Prison overcrowding and excessive prison costs are a problem in virtually every state in this nation. The question is: Is it worth it? Do we need to spend $65 billion a year on prison or are there better ways to deal with criminal offenders?
There are two things that contribute to prison and jail overcrowding: 1) admissions (i.e. technical parole violations, new court commitments, devil commitments), and 2) length of stay (i.e. mandatory minimums, or new laws the increase sentence length for a crime).
Alternatives to incarceration may be used as a means of reducing a correctional facility population by either sentencing inmates to the alternative in place of prison or jail (an admissions issue), or by releasing inmates to an alternative sanction in place of remaining in prison or jail (a length of stay issue).
By decreasing the number of inmates who are sent to prison or jail, or by decreasing the amount of time offenders spend in prison or jail, and placing these offenders in alternative sanctions that have been evaluated to produce favorable outcomes in terms of reduced recidivism and decreased costs, jurisdictions can improve public safety and decrease costs.
One extreme view is that in a modern progressive society, we should not have prisons. I disagree. The first and most obvious point about prison is that we need prisons; there are some very nasty people for whom treatment is not going to work and freedom in society will result in havoc for free citizens.
Another extreme perspective is that the tougher we get with our criminal justice sanctions, the lower crime will be. I disagree with this view, too. Career criminals don't think like law abiding citizens. For many, going to prison comes with the business of crime. For others, prison is a right of passage. For any criminal, it doesn't matter how tough the sanction is if one doesn't think one is going to get caught. Certainty of punishment is more important than severity or even the celerity of punishment.
Conventional wisdom says that if we lock up criminals they won't be committing crime and therefore society will be safer. This is very simplistic.
First, there is no consistent relationship between mass incarceration and decreased crime rates. Proponents of mass incarceration tend to look at the increase in mass incarceration and the decrease in crime throughout the 1990s. This is a classic case of cherry-picking data. If we go back to the 1970s when mass incarceration began, we find that we can't have it all ways and still have a coherent explanation: 1) Incarceration rates and crime rates bounced up and down a small amount but were fairly level from the 1930s to the 1960s; 2) Incarceration rates and crime rates increased together in the late 1970s-1980s; 3) Incarceration rates continued to go up as crime rates went down in the 1990s; and 4) Incarceration rates continued to go up as crime rates leveled in the 2000s.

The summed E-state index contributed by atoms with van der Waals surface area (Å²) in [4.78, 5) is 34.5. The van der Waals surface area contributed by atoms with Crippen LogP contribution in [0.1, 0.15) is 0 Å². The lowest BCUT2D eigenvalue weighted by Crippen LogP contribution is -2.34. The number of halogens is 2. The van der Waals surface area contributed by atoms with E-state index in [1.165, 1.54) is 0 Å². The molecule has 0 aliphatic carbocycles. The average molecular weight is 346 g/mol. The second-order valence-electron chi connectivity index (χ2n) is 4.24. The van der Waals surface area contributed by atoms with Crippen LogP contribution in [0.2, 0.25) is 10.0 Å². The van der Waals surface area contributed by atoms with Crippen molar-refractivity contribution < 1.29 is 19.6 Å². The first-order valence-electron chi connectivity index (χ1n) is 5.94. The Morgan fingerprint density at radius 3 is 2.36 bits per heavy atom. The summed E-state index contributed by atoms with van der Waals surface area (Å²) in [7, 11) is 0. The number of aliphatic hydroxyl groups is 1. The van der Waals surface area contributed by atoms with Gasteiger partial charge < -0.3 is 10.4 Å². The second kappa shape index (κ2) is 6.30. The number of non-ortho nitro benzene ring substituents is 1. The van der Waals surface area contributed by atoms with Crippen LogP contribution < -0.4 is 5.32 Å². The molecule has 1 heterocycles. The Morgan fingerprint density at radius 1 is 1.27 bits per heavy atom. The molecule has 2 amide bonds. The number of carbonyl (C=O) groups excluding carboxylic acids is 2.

So how do we deal with the hundreds of thousands of offenders who are unlikely to reoffend but are collectively costing states billions of dollars each year?
There are a number of alternative sanctions for low level or first time offenders. These are cost effective and all have been shown to be associated with lower recidivism rates than similar offenders who go through the prison system. This might be because prison is often criminogenic, meaning that it can actually make an offender more likely to engage in criminal behavior upon release. Or it could be because alternative sanctions more appropriately address the criminal underpinnings and underlying criminal behavior, essentially nipping the behavior or thought process before it becomes chronic.
A brief list of alternative sanctions includes: Electronic Monitoring; Drug Courts; Mental Health Courts; Domestic Violence Courts; Day Reporting Centers; Restorative Justice; Community Service; Fines; Probation; and Parole. There is ample research supporting each one of these sanctions. But not all are appropriate for every offender, and for some offenders, prison is the only realistic sanction.
I am not advocating that states just implement these alternative sanctions just because they exist. We have to make sure the right questions are asked and answered. The following questions should also be asked before the implementation of an intermediate punishment or alternative:
• Based on the population we have, are our inmates appropriate for an intermediate punishment or alternative?
• Do we have the right staff or training to implement this intermediate punishment?
• What are our ethical obligations, and does the potential sanction pose a conflict?
We must also address if the alternative can be afforded, if it will receive support and acceptance among other criminal justice partners and the public, and if it is sustainable?
Due to the fact that intermediate punishments have been successful in reducing criminal behavior and costs, other jurisdictions, fear of political repercussion, if any, must be overcome so that a more effective and cost efficient criminal justice may be realized.
Prison is necessary. But there are many forms of punishment -- prison isn't our only option. Just as there are many forms of medicine to address illness, there also should be many forms of intervention to address the many forms criminal behavior.
Paul Heroux worked in a state prison and a county jail. He holds a Master's in Criminology from the University of Pennsylvania and a Master's in Public Administration from Harvard. He can be reached at PaulHeroux.MPA@gmail.com.